The Windows XP Ball Is in Your Court

Should you upgrade to the latest Windows OS?

If you're like most Windows 2000 Magazine readers, your first thought upon seeing this month's cover story about Windows XP was probably, "Not again!" Once more into the breach, dear friends, as power users in your company start banging on your door to ask for the new wonder OS from Microsoft. The silver lining? You don't have to swap out all your servers. XP's server product, Windows .NET Server (formerly code-named Whistler), won't be available until early 2002, so you have some breathing room to prepare for that move. But how do you determine whether all the excitement over XP is masking hype or a worthy OS?

The Legacy OS Factor
If you're already a Win2K shop, your path is clear. Although Microsoft has publicly expressed surprise at the large numbers of Win2K users who are champing at the bit to switch to XP, the improvement is incremental and, if your Win2K environment is stable, probably not worth the upgrade. If you believe features such as Remote Assistant and Remote Desktop are important in your environment, you might want to consider the change. But in most cases, I don't think XP's UI is a sufficient improvement over Win2K's UI to invest the effort necessary to deploy the new OS.

The situation is more complex if your client systems are still on the Windows 9x code base. No direct upgrade path to XP exists for any machine running Win95. In addition, most pre-1999 hardware will be barely adequate to run XP. The XP code descends from the Windows NT code, so any machine whose resources were inadequate to run NT is suited for the recycling heap when you make your XP migration plans. Therefore, if you plan to move from Win95 to XP, you'll need to buy new hardware for your users. Keep in mind that if you run Win95 because you have a mission-critical application that won't run on NT, you might be able to run that application on XP. The Os's application compatibility mode, although not a DOS emulator, makes allowances for DOS-dependent application behavior. (However, if your application requires a hardware-specific virtual device driver—VxD—you won't be able to run the application on XP.)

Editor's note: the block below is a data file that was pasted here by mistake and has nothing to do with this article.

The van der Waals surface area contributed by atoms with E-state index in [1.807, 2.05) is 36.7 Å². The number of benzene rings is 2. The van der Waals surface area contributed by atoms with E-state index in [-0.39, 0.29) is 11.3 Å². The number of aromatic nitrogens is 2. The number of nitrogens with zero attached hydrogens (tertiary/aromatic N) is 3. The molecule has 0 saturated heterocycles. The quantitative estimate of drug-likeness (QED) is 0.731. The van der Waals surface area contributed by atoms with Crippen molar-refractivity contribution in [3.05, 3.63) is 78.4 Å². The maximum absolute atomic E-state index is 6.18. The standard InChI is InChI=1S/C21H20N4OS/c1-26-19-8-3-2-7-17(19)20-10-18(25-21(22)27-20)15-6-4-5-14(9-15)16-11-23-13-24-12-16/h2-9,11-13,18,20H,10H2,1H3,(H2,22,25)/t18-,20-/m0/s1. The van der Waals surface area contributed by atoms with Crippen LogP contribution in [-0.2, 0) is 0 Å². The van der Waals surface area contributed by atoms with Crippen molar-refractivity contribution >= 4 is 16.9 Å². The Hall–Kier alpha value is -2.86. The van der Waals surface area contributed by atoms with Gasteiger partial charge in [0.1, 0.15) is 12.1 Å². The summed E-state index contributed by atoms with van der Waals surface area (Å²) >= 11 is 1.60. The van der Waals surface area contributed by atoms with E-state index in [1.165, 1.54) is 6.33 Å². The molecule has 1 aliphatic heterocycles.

If you run Win98 (with any Win98 permutation, such as Windows 98 Second Edition—Win98SE—or Windows Me), the time has come to bite the bullet and upgrade. If you stay with Win98, you're on the edge of losing your product channel. Microsoft maintains a 3- to 5-year window for sales and support of older products, and Win98 is moving into the area between "We guarantee that we will sell and support it" and "You want help with what? That'll cost you."

Aside from inertia and cost considerations, no compelling reason remains for staying on the Win9x code base. I don't suggest that you leap blindly to XP for all your clients—you must test your existing corporate applications first. Even with Microsoft applications, you need to make sure that any Visual Basic for Applications (VBA) scripts, Microsoft Excel macros, and similar programs behave as expected on XP. But Windows XP Professional Edition brings the same benefits that Win2K Professional brought to your clients. XP Pro's Remote Assistant and the OS's improved stability are additional reasons to make the move. At the very least, if your notebook users aren't already on Win2K, what are you waiting for? For the improvement in security and manageability alone, portable computers should be running XP or Win2K.

The Value in XP Pro